Dec. 13 (Bloomberg) -- The European Union renewed tariffs as high as 9.4 percent on graphite electrodes from India, saying “vulnerable and fragile” EU producers including SGL Carbon SE need the protection to vie with cheaper imports.
The EU re-imposed the duties on graphite electrodes for electric furnaces, used by steelmakers including Germany’s ThyssenKrupp AG, until December 2015. The bloc introduced the levies for five years in 2004 to counter Indian subsidies to exporters including HEG Ltd. and below-cost -- or “dumped” -- sales by those companies in Europe.
“The union industry remains vulnerable and fragile,” the 27-nation EU said in two decisions today in Brussels. “The repeal of the measures would in all likelihood result in a worsening of the already fragile situation, and a recurrence of material injury.” The five-year renewal will take effect after being published in the European Official Journal by Dec. 17.
Indian exporters that also include Graphite India Ltd. more than tripled their combined share of the EU market for graphite electrodes for electric furnaces to around 5 percent in the 12 months through June 2009 compared with 2006, the bloc said. European producers’ share of their home market fell to about 69 percent from 85 percent over the period, according to the EU, which said other countries that export the graphite electrodes to the bloc include Russia, China, Japan and Mexico.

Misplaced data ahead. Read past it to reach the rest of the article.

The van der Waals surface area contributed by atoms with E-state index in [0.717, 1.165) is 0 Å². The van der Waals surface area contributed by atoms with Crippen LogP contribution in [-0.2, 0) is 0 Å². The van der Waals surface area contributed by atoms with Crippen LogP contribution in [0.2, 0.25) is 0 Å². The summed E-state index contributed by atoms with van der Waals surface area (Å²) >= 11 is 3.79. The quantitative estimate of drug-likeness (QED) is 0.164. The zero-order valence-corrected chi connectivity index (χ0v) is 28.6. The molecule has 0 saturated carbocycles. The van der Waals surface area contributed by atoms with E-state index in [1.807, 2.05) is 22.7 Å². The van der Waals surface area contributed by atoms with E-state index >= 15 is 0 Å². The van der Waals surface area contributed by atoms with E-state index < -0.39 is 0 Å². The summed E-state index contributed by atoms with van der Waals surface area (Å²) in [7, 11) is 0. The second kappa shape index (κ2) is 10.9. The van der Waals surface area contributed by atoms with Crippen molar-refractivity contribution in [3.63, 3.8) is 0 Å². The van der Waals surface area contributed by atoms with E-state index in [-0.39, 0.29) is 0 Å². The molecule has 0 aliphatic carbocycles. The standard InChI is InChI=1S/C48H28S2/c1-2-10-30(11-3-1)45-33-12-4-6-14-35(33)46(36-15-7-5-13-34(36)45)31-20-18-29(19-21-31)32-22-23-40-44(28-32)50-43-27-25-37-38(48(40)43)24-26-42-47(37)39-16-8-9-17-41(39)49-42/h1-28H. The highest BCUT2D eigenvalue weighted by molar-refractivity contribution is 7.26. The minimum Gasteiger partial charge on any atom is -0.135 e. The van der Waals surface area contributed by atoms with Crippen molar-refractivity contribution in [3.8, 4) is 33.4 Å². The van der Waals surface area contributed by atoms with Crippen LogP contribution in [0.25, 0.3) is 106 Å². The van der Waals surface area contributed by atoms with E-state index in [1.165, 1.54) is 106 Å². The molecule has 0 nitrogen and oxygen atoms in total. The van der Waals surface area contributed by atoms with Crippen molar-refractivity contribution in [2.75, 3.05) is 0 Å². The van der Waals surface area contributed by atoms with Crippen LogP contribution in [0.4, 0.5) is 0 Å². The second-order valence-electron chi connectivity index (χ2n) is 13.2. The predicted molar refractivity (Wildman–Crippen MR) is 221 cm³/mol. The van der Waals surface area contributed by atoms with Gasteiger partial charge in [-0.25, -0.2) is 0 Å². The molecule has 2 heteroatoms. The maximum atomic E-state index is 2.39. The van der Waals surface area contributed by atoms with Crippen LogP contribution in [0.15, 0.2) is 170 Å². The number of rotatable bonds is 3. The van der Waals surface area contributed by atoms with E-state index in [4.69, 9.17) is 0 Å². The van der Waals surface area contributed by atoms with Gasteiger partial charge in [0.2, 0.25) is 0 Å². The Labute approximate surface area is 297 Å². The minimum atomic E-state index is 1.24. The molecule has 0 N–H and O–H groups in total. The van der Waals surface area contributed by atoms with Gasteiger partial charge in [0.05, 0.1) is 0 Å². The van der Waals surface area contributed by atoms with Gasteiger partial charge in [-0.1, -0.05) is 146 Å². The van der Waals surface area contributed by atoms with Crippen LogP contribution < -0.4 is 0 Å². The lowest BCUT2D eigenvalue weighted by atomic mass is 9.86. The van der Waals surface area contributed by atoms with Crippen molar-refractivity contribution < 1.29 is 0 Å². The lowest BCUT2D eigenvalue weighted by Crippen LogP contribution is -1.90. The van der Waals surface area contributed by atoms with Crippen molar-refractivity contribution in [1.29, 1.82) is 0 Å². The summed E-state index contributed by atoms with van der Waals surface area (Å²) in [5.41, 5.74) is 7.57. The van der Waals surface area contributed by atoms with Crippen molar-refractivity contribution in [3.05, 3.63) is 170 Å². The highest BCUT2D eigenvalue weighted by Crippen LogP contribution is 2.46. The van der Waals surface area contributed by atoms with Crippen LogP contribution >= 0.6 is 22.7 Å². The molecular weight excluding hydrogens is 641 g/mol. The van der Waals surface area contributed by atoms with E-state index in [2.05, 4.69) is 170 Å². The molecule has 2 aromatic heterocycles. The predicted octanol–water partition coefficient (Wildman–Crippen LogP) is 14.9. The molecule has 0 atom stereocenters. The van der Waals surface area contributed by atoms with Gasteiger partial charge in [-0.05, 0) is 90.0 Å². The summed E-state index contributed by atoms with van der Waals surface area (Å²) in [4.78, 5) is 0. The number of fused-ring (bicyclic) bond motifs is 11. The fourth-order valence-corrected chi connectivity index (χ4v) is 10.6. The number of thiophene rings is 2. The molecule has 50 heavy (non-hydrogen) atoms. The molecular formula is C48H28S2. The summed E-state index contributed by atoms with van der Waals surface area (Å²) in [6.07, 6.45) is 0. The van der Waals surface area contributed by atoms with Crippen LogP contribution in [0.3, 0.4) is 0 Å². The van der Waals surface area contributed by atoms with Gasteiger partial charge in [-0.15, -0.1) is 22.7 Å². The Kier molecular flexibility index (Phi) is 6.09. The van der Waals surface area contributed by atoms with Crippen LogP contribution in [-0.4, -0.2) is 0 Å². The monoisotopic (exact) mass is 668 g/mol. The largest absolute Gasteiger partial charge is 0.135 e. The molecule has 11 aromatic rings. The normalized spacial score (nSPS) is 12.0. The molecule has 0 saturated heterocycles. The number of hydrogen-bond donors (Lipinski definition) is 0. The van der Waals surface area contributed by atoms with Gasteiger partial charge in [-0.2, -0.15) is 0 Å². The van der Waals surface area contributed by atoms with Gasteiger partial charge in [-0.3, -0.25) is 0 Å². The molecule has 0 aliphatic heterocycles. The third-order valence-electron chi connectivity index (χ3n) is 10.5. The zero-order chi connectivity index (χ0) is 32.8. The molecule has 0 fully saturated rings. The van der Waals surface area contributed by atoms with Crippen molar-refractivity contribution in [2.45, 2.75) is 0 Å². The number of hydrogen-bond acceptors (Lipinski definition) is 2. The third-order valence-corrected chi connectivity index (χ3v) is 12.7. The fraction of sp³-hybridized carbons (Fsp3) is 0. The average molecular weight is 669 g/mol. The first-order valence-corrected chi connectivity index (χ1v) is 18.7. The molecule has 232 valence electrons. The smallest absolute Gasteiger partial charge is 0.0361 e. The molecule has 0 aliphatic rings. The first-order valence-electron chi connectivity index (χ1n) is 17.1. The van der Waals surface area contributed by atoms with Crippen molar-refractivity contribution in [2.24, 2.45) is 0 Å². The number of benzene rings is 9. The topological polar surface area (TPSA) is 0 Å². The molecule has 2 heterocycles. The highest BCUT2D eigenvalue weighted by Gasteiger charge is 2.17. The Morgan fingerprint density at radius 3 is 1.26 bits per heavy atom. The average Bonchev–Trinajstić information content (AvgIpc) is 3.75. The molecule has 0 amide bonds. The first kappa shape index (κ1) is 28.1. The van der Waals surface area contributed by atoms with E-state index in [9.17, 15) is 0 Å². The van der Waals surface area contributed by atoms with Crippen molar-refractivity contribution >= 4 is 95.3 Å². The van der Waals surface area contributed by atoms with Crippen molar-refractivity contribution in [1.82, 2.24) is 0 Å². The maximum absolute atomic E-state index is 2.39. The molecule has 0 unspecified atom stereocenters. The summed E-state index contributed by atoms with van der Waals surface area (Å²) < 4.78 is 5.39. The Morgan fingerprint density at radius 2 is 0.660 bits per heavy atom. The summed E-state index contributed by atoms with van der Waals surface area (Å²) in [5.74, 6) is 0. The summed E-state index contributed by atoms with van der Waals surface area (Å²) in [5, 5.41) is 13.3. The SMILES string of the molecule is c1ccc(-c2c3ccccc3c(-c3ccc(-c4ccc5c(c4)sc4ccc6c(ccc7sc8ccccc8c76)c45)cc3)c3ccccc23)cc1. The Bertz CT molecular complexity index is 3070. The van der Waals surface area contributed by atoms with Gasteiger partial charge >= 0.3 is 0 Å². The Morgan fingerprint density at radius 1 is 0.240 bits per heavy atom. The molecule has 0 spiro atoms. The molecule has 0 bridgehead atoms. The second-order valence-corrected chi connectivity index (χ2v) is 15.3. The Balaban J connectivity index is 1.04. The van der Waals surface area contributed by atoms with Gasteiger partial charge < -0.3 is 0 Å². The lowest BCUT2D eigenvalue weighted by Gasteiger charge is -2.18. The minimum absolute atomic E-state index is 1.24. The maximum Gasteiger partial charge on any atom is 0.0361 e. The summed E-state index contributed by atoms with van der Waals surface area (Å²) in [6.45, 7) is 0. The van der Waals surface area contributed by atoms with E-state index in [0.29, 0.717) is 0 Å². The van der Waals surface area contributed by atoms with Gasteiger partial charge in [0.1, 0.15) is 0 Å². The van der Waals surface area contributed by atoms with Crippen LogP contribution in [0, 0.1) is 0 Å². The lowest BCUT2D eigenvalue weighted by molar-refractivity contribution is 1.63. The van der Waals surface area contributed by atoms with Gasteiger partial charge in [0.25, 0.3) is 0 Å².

Three European manufacturers including Germany’s SGL Carbon requested longer trade protection against India last year, claiming a renewal of the duties was justified because Indian competitors continued to receive government aid and to pose a dumping threat. That prompted a 15-month EU probe that culminated in today’s decisions.
HEG is subject to a 7 percent anti-subsidy duty and a zero anti-dumping rate, while Graphite India faces a 6.3 percent anti-subsidy tariff and a 9.4 percent anti-dumping rate. Any other Indian producers face a 7.2 percent anti-subsidy duty and an 8.5 percent anti-dumping levy.
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